When a compressor fails on a piece of refrigeration equipment, determining that it failed and identifying its replacement are relatively simple and common procedures. Discovering why the original compressor failed, on the other hand, may not be as simple. However, it’s extremely important for the service technician to do so. Replacing a defective compressor without finding the cause can surely cause the replacement compressor to fail. Replacing the compressor a second, third, or fourth time is not advantageous to the service contractor or to the customer. It can cause the service contractor to lose money and, quite possibly, lose the customer, too.
Replacement compressors fail at a much higher rate than compressors used on new systems, which indicates there is most likely a system issue that causes a replacement compressor to be needed in the first place.
In most cases, it’s difficult to determine what caused the compressor to fail before the compressor has been replaced. The compressor is not normally running, and the system is not refrigerating. However, after replacing the compressor, the technician should spend time diagnosing why the original compressor failed. Usually, with a detailed inspection, the technician should be able to find the cause. The inspection should include checking the running suction and discharge pressures, the temperature of the returning refrigerant, the amount of superheat at the inlet of the compressor, the compressor’s amperage draw, and its applied voltage. Comparing these readings to the manufacturer’s specifications will help identify the cause of the failure.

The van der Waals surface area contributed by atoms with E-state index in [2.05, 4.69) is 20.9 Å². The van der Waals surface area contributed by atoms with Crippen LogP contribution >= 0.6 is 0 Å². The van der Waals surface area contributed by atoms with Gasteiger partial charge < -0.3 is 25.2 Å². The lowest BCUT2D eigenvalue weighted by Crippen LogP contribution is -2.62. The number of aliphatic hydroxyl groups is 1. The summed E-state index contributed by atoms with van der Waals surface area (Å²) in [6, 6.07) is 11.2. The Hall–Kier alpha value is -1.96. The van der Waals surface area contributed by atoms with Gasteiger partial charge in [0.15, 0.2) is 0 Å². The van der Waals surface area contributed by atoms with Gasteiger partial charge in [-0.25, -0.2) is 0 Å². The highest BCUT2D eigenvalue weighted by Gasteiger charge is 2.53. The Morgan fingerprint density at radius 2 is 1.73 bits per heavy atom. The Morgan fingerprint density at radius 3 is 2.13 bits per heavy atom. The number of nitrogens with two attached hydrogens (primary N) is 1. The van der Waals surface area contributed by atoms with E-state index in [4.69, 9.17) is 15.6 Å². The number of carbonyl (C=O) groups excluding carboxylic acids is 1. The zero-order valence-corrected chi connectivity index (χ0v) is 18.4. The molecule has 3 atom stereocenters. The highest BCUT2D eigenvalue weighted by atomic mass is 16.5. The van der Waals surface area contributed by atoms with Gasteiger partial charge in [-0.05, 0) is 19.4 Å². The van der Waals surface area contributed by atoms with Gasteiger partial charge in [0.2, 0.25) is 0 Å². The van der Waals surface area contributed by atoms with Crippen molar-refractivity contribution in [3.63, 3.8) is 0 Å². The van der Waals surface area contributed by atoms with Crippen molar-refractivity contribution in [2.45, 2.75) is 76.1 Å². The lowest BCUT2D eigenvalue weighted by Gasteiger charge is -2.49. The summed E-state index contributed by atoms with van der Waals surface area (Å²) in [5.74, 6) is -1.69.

Some typical causes of a compressor failure are liquid returning to the compressor, high return gas temperature, high discharge temperature, or incorrectly applied voltage to the compressor. Most of these causes can be found once the compressor is up and running.
There are times, however, when the apparent cause cannot be found upon startup. The technician should then monitor the system’s operation for a period of time so the cause can be determined. The problem may develop after the system has been running for some time — for example, during or after a defrost cycle or as a result of an iced evaporator coil.
Another helpful troubleshooting tool is to disassemble the defective compressor and examine the valve plates, pistons, crankshaft, bearing surfaces, and windings. This can help immensely in identifying or confirming the cause of the original failure. Although this is a time-consuming step, it’s well worth the time and effort.
It’s also helpful for the technician to speak with the customer to gain the system’s operational history. Discovering if the compressor has been replaced prior to the tech’s involvement or if there has been any other major work done on the system will aid in finding the cause.
Preventing repeat compressor failures is a must for any successful service contractor. Not only do repeat failures take away from the contractor’s profit margin, they also tarnish a company’s professional image. Finding the cause and repairing it not only keeps the customer happy, it keeps the contractor profitable.
Publication date: 11/2/2015